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Published January 4, 2010
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Millennials Will Drive the U.S. Economy



Millennials—those Americans born between 1979-1989—are one of the largest demographics in the country and will soon be entering a strong growth period in both income and consumer packaged goods (CPG) spending.However, these young Americans are not a typical consumer group and taking advantage of this emerging $54.3 billion opportunity presents significant challenges, according to a new study by Information Resources, Inc., Chicago.

Millennials shop less often, spend more per trip and do a greater share of their CPG spending at supercenters.
When compared with older shoppers, millennial households shop less often, spend more per trip, and do a greater share of their CPG spending at supercenters and Walmart, according to IRI. Under budget constraints due to the economy, millennials have pulled back spending in many indulgent and convenience food categories. Further, IRI found that millennial non-food spending is similar to Generation X households.

At a category level, hair care, suntan products and household cleaner cloths are among several categories that have potential for strong growth with millennials, since consumption in many non-food categories peak for shoppers in their 40s when their household size peaks.

Today, 70% of millennials agree that store brands are typically of excellent quality. Surprisingly, millennials’ attitudes and actual purchases of private label brands is roughly on par with older shoppers, which refutes the conventional wisdom that private label acceptance takes a long time to evolve for a given consumer. This private label acceptance also illustrates that branded manufacturers are routinely falling short in their efforts to build their brands with millennials through traditional media, such as TV, radio and print. These traditional approaches are not nearly as influential or as effective for millennials as it was with previous generations. Manufacturers will need to explore other non-traditional methods to reach this group, according to IRI.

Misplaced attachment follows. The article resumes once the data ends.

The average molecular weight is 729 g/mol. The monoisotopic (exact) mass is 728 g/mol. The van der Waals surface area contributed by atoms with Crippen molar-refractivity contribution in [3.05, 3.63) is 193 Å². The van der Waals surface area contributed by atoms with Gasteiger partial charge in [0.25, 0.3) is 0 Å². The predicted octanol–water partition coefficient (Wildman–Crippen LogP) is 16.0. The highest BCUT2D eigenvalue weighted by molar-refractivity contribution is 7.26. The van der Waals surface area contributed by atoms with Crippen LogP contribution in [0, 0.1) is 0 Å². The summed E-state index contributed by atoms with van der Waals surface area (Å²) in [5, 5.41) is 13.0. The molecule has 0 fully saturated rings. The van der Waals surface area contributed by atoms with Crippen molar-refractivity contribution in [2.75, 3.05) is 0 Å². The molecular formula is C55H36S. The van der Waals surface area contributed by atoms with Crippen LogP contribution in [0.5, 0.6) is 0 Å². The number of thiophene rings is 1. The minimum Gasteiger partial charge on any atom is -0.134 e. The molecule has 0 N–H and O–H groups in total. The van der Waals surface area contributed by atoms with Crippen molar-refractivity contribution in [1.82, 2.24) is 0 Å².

More info: http://us.infores.com

Wipes Demand To Boost Nonwovens Usage



Growth of the U.S. population as well as a rise in household and personal income will result in higher expenditures for wipes and other consumer disposables, according to a new study on nonwovens from The Freedonia Group Inc.

The Cleveland, OH-based industry research firm reports that the aging of the U.S. population, leading to sizable increases in the number of people 65 years and older, will boost demand for nonwovens used in medical/surgical and adult incontinence products.On the other hand, Freedonia stated that the U.S. represents a mature market for a number of nonwoven goods, including baby wipes and baby diapers, which will dampen overall sales gains through 2013, as will competition from other types of materials.

More info: www.freedoniagroup.com

Prestige Skin Care Sales Continue to Decline



In October, U.S. prestige skin care sales fell for the 12th straight month in dollars and units, according to The NPD Group, Port Washington, NY. Both dollars and units were down 1%, which represented the lowest declines of the year. Moreover, prestige skin care had the best dollar and unit performance of the three prestige beauty categories (skin care, fragrance, and makeup). Skin care’s average price was flat at approximately $38, according to The NPD Group.

For the first 10 months of 2009, skin care sales declined 5% in dollars and units. Only two segments recorded positive dollar results for October 2009, according to The NPD Group. Sets and kits grew 6% in dollars and 2% in units, while hair care rose 1% in dollars and 3% in units.

Sets and kits, according to The NPD Group, had positive or flat dollar growth for all but two months—June, which was down 15%, and September, which was down 5%. The remaining three segments—face, body and sun—all recorded dollar and unit declines. Sets and kits and sun both saw increases in average price (4% and 2%, respectively). Face care was flat in average price, while body and hair average price declined (8% and 2%, respectively), according to The NPD Group.

More info: www.npd.com




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